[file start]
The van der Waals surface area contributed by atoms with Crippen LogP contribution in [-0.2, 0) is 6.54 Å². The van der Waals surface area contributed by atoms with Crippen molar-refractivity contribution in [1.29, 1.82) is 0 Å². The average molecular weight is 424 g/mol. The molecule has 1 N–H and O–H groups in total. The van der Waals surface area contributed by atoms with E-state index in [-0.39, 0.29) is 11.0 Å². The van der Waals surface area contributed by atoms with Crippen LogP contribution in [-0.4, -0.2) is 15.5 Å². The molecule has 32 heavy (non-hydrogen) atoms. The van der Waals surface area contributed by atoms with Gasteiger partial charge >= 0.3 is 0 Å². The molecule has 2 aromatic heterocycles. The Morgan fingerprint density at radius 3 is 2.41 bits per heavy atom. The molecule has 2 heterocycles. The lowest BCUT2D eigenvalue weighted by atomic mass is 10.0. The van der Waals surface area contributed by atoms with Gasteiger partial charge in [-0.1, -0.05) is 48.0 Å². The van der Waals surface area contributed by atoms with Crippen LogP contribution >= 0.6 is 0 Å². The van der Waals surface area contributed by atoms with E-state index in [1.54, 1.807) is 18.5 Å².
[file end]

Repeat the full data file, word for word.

The van der Waals surface area contributed by atoms with Crippen LogP contribution in [-0.2, 0) is 6.54 Å². The van der Waals surface area contributed by atoms with Crippen molar-refractivity contribution in [1.29, 1.82) is 0 Å². The average molecular weight is 424 g/mol. The molecule has 1 N–H and O–H groups in total. The van der Waals surface area contributed by atoms with E-state index in [-0.39, 0.29) is 11.0 Å². The van der Waals surface area contributed by atoms with Crippen LogP contribution in [-0.4, -0.2) is 15.5 Å². The molecule has 32 heavy (non-hydrogen) atoms. The van der Waals surface area contributed by atoms with Gasteiger partial charge >= 0.3 is 0 Å². The molecule has 2 aromatic heterocycles. The Morgan fingerprint density at radius 3 is 2.41 bits per heavy atom. The molecule has 2 heterocycles. The lowest BCUT2D eigenvalue weighted by atomic mass is 10.0. The van der Waals surface area contributed by atoms with Gasteiger partial charge in [-0.1, -0.05) is 48.0 Å². The van der Waals surface area contributed by atoms with Crippen LogP contribution >= 0.6 is 0 Å². The van der Waals surface area contributed by atoms with E-state index in [1.54, 1.807) is 18.5 Å².